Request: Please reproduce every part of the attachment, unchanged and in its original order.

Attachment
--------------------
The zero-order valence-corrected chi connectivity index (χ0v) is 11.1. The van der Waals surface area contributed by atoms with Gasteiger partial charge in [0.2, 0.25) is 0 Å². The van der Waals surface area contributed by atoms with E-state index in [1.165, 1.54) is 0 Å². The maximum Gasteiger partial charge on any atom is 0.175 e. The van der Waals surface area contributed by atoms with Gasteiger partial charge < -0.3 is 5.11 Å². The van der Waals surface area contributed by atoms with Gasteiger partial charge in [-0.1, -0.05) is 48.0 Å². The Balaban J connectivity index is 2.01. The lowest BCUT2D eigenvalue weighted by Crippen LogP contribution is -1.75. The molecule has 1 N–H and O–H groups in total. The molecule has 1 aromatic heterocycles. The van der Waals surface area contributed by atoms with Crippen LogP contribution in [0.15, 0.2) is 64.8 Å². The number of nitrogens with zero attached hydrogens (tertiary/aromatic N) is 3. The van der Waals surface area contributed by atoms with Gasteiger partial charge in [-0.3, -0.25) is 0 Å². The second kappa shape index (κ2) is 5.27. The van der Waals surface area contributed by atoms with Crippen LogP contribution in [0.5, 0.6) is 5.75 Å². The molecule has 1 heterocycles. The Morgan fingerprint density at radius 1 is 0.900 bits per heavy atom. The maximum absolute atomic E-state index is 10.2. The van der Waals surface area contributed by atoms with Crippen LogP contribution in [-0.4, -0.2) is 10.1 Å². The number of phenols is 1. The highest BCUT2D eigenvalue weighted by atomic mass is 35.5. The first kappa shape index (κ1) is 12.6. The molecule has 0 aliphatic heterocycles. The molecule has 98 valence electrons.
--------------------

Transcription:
The zero-order valence-corrected chi connectivity index (χ0v) is 11.1. The van der Waals surface area contributed by atoms with Gasteiger partial charge in [0.2, 0.25) is 0 Å². The van der Waals surface area contributed by atoms with E-state index in [1.165, 1.54) is 0 Å². The maximum Gasteiger partial charge on any atom is 0.175 e. The van der Waals surface area contributed by atoms with Gasteiger partial charge < -0.3 is 5.11 Å². The van der Waals surface area contributed by atoms with Gasteiger partial charge in [-0.1, -0.05) is 48.0 Å². The Balaban J connectivity index is 2.01. The lowest BCUT2D eigenvalue weighted by Crippen LogP contribution is -1.75. The molecule has 1 N–H and O–H groups in total. The molecule has 1 aromatic heterocycles. The van der Waals surface area contributed by atoms with Crippen LogP contribution in [0.15, 0.2) is 64.8 Å². The number of nitrogens with zero attached hydrogens (tertiary/aromatic N) is 3. The van der Waals surface area contributed by atoms with Gasteiger partial charge in [-0.3, -0.25) is 0 Å². The second kappa shape index (κ2) is 5.27. The van der Waals surface area contributed by atoms with Crippen LogP contribution in [0.5, 0.6) is 5.75 Å². The molecule has 1 heterocycles. The Morgan fingerprint density at radius 1 is 0.900 bits per heavy atom. The maximum absolute atomic E-state index is 10.2. The van der Waals surface area contributed by atoms with Crippen LogP contribution in [-0.4, -0.2) is 10.1 Å². The number of phenols is 1. The highest BCUT2D eigenvalue weighted by atomic mass is 35.5. The first kappa shape index (κ1) is 12.6. The molecule has 0 aliphatic heterocycles. The molecule has 98 valence electrons.